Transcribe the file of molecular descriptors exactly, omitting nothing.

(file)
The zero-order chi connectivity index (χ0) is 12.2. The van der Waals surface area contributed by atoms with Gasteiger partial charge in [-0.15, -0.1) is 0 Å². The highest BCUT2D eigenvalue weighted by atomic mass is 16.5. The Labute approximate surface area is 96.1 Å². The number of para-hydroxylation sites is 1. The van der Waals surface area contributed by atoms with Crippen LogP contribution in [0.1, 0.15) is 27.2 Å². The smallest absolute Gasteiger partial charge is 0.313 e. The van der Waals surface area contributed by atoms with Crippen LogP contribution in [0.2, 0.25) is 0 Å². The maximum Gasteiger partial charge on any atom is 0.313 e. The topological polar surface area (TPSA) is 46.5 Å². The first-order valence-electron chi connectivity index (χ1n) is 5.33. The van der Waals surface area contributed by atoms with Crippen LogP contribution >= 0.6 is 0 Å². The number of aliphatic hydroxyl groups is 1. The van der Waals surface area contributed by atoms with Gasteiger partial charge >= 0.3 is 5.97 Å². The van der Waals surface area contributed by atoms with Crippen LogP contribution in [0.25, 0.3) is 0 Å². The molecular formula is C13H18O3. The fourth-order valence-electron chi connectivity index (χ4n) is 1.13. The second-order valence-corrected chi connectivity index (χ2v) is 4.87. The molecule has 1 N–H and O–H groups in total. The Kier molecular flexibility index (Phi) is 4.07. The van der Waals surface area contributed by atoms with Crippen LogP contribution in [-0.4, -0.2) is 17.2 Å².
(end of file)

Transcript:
The zero-order chi connectivity index (χ0) is 12.2. The van der Waals surface area contributed by atoms with Gasteiger partial charge in [-0.15, -0.1) is 0 Å². The highest BCUT2D eigenvalue weighted by atomic mass is 16.5. The Labute approximate surface area is 96.1 Å². The number of para-hydroxylation sites is 1. The van der Waals surface area contributed by atoms with Crippen LogP contribution in [0.1, 0.15) is 27.2 Å². The smallest absolute Gasteiger partial charge is 0.313 e. The van der Waals surface area contributed by atoms with Crippen LogP contribution in [0.2, 0.25) is 0 Å². The maximum Gasteiger partial charge on any atom is 0.313 e. The topological polar surface area (TPSA) is 46.5 Å². The first-order valence-electron chi connectivity index (χ1n) is 5.33. The van der Waals surface area contributed by atoms with Crippen LogP contribution >= 0.6 is 0 Å². The number of aliphatic hydroxyl groups is 1. The van der Waals surface area contributed by atoms with Gasteiger partial charge >= 0.3 is 5.97 Å². The van der Waals surface area contributed by atoms with Crippen LogP contribution in [0.25, 0.3) is 0 Å². The molecular formula is C13H18O3. The fourth-order valence-electron chi connectivity index (χ4n) is 1.13. The second-order valence-corrected chi connectivity index (χ2v) is 4.87. The molecule has 1 N–H and O–H groups in total. The Kier molecular flexibility index (Phi) is 4.07. The van der Waals surface area contributed by atoms with Crippen LogP contribution in [-0.4, -0.2) is 17.2 Å².